A College Girl's Guide to Hong Kong
Back in April, I spent a whirlwind four days in Hong Kong. It was a crazy few days of exploring a city unlike any that I’ve been to before. From the food to the culture, to the people, it was an adventure I’ll never forget. This blog post is the first travel guide I’ve written for A College Girl, so brace yourself, I’m a little new to this category. I thought the best way to break it down is to chat about the best places to see, do, and eat all while on A College Girl budget. So without further ado, let’s get started!
Things to See & Do
Tian Tan Buddha (also known as the Big Buddha) at Lantau Island
Visiting the Big Buddha was an unforgettable experience that I highly recommend you taking the time to visit and spend your day at Lantau Island.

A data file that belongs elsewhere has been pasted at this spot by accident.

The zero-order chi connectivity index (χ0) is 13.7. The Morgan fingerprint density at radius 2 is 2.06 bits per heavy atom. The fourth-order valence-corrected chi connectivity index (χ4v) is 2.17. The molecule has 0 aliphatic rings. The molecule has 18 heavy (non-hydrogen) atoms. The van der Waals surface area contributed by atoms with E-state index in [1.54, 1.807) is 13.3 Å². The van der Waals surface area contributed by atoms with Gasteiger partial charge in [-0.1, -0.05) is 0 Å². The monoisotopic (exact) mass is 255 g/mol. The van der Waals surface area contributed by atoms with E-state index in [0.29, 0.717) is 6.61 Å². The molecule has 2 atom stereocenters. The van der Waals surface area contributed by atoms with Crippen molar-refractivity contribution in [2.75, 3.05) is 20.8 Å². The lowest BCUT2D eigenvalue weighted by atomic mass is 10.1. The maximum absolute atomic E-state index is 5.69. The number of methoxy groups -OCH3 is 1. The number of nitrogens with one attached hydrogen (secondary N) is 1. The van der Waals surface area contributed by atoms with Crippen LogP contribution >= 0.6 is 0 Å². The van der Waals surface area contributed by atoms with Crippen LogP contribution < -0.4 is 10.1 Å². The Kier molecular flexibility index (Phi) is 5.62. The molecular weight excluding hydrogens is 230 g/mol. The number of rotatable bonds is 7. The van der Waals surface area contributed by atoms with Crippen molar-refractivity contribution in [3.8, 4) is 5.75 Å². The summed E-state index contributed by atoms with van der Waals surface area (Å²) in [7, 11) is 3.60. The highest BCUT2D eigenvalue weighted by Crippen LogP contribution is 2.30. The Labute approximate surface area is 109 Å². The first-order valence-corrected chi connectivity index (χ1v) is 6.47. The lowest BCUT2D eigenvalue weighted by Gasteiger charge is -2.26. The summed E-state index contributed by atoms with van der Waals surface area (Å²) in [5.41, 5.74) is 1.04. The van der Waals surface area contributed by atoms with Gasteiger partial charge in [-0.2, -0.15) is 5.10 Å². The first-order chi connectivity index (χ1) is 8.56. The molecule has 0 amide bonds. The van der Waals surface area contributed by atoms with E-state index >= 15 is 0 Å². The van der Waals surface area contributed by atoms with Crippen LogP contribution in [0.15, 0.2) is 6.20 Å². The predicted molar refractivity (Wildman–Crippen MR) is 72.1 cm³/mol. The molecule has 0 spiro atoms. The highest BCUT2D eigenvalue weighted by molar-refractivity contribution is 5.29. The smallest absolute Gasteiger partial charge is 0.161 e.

To get there, take a train to Ngong Pine, which is about a 30-minute train ride from Hong Kong Island’s city center. From there, you take a cable car, that takes you from the city to Lantau Island. When I took the cable car, I bought the package that allows you to choose the glass bottom cable car on the way up to the Big Buddha and their standard metal-bottom cart on the way down.
It was breathtaking to watch the city below you transform from a bustling town, to still water, to a lush mountain valley. This whole ride takes about 30 minutes, so make sure your phone or camera is handy, because you’ll be taking pictures the entire time.
Hidden away by the mountains is the Po Lin Monastery, home to the Tian Tan Buddha statue. To get to the base of the Buddha, you have to climb 268 steps, but it’s worth it to see the view of the mountains and even the sea on a clear day. When I went, I got there early in the morning before the majority of tourists arrived (around 10:30 AM). I’m grateful that I set my alarm pretty early that day because it was a tranquil experience, and I was lucky to watch a prayer ceremony take place. If you’re an early bird (or unable to sleep because of jet lag), you should definitely try to get there in the morning.